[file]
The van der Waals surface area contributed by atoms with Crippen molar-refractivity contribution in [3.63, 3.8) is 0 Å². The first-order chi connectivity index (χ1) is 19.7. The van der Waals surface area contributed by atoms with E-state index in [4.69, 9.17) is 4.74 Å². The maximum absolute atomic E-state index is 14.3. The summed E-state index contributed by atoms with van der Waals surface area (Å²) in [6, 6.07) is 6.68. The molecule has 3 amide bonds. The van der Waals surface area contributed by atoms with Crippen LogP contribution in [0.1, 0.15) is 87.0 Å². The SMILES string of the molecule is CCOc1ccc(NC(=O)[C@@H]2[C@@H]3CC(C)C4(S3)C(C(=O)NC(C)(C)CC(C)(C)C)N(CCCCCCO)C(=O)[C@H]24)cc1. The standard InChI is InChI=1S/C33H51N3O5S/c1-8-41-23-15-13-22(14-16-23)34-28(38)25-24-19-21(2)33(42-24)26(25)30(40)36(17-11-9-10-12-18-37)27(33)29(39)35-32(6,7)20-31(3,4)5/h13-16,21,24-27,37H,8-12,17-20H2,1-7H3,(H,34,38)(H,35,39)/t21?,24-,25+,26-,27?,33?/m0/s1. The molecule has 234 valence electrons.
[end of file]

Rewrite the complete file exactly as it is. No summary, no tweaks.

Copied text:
The van der Waals surface area contributed by atoms with Crippen molar-refractivity contribution in [3.63, 3.8) is 0 Å². The first-order chi connectivity index (χ1) is 19.7. The van der Waals surface area contributed by atoms with E-state index in [4.69, 9.17) is 4.74 Å². The maximum absolute atomic E-state index is 14.3. The summed E-state index contributed by atoms with van der Waals surface area (Å²) in [6, 6.07) is 6.68. The molecule has 3 amide bonds. The van der Waals surface area contributed by atoms with Crippen LogP contribution in [0.1, 0.15) is 87.0 Å². The SMILES string of the molecule is CCOc1ccc(NC(=O)[C@@H]2[C@@H]3CC(C)C4(S3)C(C(=O)NC(C)(C)CC(C)(C)C)N(CCCCCCO)C(=O)[C@H]24)cc1. The standard InChI is InChI=1S/C33H51N3O5S/c1-8-41-23-15-13-22(14-16-23)34-28(38)25-24-19-21(2)33(42-24)26(25)30(40)36(17-11-9-10-12-18-37)27(33)29(39)35-32(6,7)20-31(3,4)5/h13-16,21,24-27,37H,8-12,17-20H2,1-7H3,(H,34,38)(H,35,39)/t21?,24-,25+,26-,27?,33?/m0/s1. The molecule has 234 valence electrons.